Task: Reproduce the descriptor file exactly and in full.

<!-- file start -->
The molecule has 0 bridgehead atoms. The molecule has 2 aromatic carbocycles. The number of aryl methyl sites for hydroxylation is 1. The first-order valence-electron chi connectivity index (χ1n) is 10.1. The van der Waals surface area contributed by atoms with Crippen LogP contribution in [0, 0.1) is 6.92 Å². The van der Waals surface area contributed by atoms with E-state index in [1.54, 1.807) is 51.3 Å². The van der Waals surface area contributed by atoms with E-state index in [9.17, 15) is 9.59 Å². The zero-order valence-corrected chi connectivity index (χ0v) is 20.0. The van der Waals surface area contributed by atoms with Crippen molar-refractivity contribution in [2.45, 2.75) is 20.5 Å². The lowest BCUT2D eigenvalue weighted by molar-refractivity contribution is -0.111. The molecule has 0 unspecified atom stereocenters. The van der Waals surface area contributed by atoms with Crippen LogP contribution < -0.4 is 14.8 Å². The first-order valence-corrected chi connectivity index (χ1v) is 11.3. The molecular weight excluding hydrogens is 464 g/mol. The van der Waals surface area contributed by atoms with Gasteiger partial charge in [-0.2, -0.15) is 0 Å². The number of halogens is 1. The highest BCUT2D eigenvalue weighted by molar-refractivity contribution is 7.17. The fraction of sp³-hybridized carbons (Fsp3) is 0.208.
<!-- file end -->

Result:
The molecule has 0 bridgehead atoms. The molecule has 2 aromatic carbocycles. The number of aryl methyl sites for hydroxylation is 1. The first-order valence-electron chi connectivity index (χ1n) is 10.1. The van der Waals surface area contributed by atoms with Crippen LogP contribution in [0, 0.1) is 6.92 Å². The van der Waals surface area contributed by atoms with E-state index in [1.54, 1.807) is 51.3 Å². The van der Waals surface area contributed by atoms with E-state index in [9.17, 15) is 9.59 Å². The zero-order valence-corrected chi connectivity index (χ0v) is 20.0. The van der Waals surface area contributed by atoms with Crippen molar-refractivity contribution in [2.45, 2.75) is 20.5 Å². The lowest BCUT2D eigenvalue weighted by molar-refractivity contribution is -0.111. The molecule has 0 unspecified atom stereocenters. The van der Waals surface area contributed by atoms with Crippen LogP contribution < -0.4 is 14.8 Å². The first-order valence-corrected chi connectivity index (χ1v) is 11.3. The molecular weight excluding hydrogens is 464 g/mol. The van der Waals surface area contributed by atoms with Gasteiger partial charge in [-0.2, -0.15) is 0 Å². The number of halogens is 1. The highest BCUT2D eigenvalue weighted by molar-refractivity contribution is 7.17. The fraction of sp³-hybridized carbons (Fsp3) is 0.208.